Their maximum size can reach up to 4 to 6 inches, and they will add variety and vividness to your aquarium. However, some of their species can be aggressive.

General Appearance and Color Varieties

As we already know, they have a vivid appearance, and each species have their unique quality. If you are raising a fry, then you have to be a little patient to see their color and pattern. It depends on specie to specie and can sometimes vary between individuals of the same species as well. It usually takes a year to show color.

The female Cichlid doesn’t look as attractive as the male ones. They usually have a dull appearance and pattern.

The brightness of color and pattern of Cichlid says a lot about them. Their colors are brightest when they show dominance or aggression and also at the time of mating. The brightness also depends on their diet. So, if you see the color fading, it can be a signal of poor health.

Cichlid also has a set of teeth. It also varies from specie to specie and the type of diet they are having. Their teeth have been subject to study for scientists, especially dentistry. Some of them have evolved teeth to scrape off algae from rocks while some have fang-like to hunt small fishes. Some species can even bite you.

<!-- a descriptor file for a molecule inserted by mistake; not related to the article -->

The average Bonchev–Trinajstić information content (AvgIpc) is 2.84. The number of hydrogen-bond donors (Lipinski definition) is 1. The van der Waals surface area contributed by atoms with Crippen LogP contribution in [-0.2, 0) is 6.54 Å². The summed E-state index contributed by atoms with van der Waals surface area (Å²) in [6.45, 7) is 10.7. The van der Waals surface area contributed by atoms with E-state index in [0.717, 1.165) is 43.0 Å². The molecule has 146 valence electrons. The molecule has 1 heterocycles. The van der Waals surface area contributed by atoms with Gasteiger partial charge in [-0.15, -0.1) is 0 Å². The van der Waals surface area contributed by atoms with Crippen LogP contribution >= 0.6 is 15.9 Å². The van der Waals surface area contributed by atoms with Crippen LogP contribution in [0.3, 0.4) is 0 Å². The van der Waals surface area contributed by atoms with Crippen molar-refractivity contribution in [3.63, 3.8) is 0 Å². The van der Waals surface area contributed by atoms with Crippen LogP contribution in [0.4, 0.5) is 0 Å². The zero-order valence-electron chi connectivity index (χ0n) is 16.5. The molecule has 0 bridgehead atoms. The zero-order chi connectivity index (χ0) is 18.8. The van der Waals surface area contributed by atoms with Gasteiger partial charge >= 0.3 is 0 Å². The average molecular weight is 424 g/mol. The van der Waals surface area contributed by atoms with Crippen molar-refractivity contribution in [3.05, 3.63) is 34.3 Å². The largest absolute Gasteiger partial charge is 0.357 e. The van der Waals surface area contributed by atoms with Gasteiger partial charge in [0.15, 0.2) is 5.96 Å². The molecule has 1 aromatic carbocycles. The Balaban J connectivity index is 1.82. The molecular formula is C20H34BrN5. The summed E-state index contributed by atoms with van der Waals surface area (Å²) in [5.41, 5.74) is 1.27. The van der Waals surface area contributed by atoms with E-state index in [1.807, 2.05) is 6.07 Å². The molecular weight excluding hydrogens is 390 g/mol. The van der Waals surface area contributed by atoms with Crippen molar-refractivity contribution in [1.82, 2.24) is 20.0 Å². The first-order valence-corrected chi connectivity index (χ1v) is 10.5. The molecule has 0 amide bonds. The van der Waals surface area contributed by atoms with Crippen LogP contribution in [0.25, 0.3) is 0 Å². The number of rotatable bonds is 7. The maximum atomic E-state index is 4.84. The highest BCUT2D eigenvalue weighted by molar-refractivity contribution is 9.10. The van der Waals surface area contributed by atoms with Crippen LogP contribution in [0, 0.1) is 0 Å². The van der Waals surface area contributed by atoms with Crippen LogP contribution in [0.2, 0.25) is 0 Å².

The fact that their damaged or lost teeth are replaced in every 100 days makes Cichlid more fascinating.

African Cichlids Size

A mature African cichlid may grow up to 4 to 6 inches.

African Cichlid Habitat and Tank Conditions

African cichlid types

To make the conditions hospitable for the fish, you have to copy their native environment. The Cichlids are usually found to be living in the gaps between the rocks in their native place.

To set up an aquarium for Cichlids, you have to create many hideout places for them. You can use caves and even rocks for this. Make sure the rocks are properly glued together, use safe aquarium glue, to avoid any mishappening.

Conditions Parameters
Water Temperature 75-85°F
Water pH 7.8-8.6
Water Hardness 4-6 dH
Plants Java fern, Anubias and Amazon Swords
Substrate fine-grained
Lightning Moderate
Nature of Water moving

You only need filter and heater in equipment to make the conditions stable and hospitable for them. These filters will be enough to keep water moving and for creating small currents. You can use the air pump to create a strong current.

The heater should be enough for the size of your tank. Don’t use under gravel filter as fine gravels are not suitable for them. Also, make sure the filter can process water 3-5 times an hour.